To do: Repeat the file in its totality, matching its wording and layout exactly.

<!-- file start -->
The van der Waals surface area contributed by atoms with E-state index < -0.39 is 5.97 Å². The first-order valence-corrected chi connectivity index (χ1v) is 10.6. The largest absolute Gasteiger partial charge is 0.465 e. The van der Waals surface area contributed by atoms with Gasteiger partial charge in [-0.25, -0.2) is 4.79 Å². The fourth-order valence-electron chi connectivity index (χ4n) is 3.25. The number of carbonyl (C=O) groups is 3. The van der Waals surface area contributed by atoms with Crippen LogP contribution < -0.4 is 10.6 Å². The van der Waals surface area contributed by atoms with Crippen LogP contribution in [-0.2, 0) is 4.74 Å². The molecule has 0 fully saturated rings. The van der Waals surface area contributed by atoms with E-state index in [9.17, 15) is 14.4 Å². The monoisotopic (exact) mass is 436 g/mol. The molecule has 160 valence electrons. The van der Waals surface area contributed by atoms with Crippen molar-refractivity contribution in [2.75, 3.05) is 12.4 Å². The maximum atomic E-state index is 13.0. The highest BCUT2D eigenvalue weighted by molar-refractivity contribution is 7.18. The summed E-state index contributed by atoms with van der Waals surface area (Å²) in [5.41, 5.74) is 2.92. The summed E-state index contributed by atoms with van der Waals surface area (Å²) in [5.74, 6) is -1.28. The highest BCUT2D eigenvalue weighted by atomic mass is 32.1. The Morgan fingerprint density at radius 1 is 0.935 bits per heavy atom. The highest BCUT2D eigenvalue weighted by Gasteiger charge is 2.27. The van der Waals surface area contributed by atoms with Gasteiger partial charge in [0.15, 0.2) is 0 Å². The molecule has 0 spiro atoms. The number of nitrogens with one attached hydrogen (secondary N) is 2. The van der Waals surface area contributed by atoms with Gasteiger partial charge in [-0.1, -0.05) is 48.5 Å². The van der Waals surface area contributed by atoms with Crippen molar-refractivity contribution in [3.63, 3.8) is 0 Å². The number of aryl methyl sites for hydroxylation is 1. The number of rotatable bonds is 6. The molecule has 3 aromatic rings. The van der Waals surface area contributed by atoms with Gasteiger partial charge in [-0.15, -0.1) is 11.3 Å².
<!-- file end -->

The van der Waals surface area contributed by atoms with E-state index < -0.39 is 5.97 Å². The first-order valence-corrected chi connectivity index (χ1v) is 10.6. The largest absolute Gasteiger partial charge is 0.465 e. The van der Waals surface area contributed by atoms with Gasteiger partial charge in [-0.25, -0.2) is 4.79 Å². The fourth-order valence-electron chi connectivity index (χ4n) is 3.25. The number of carbonyl (C=O) groups is 3. The van der Waals surface area contributed by atoms with Crippen LogP contribution < -0.4 is 10.6 Å². The van der Waals surface area contributed by atoms with Crippen LogP contribution in [-0.2, 0) is 4.74 Å². The molecule has 0 fully saturated rings. The van der Waals surface area contributed by atoms with E-state index in [9.17, 15) is 14.4 Å². The monoisotopic (exact) mass is 436 g/mol. The molecule has 160 valence electrons. The van der Waals surface area contributed by atoms with Crippen molar-refractivity contribution in [2.75, 3.05) is 12.4 Å². The maximum atomic E-state index is 13.0. The highest BCUT2D eigenvalue weighted by molar-refractivity contribution is 7.18. The summed E-state index contributed by atoms with van der Waals surface area (Å²) in [5.41, 5.74) is 2.92. The summed E-state index contributed by atoms with van der Waals surface area (Å²) in [5.74, 6) is -1.28. The highest BCUT2D eigenvalue weighted by atomic mass is 32.1. The Morgan fingerprint density at radius 1 is 0.935 bits per heavy atom. The highest BCUT2D eigenvalue weighted by Gasteiger charge is 2.27. The van der Waals surface area contributed by atoms with Gasteiger partial charge in [0.15, 0.2) is 0 Å². The molecule has 0 spiro atoms. The number of nitrogens with one attached hydrogen (secondary N) is 2. The van der Waals surface area contributed by atoms with Gasteiger partial charge in [-0.1, -0.05) is 48.5 Å². The van der Waals surface area contributed by atoms with Crippen molar-refractivity contribution in [3.63, 3.8) is 0 Å². The number of aryl methyl sites for hydroxylation is 1. The number of rotatable bonds is 6. The molecule has 3 aromatic rings. The van der Waals surface area contributed by atoms with Gasteiger partial charge in [-0.15, -0.1) is 11.3 Å².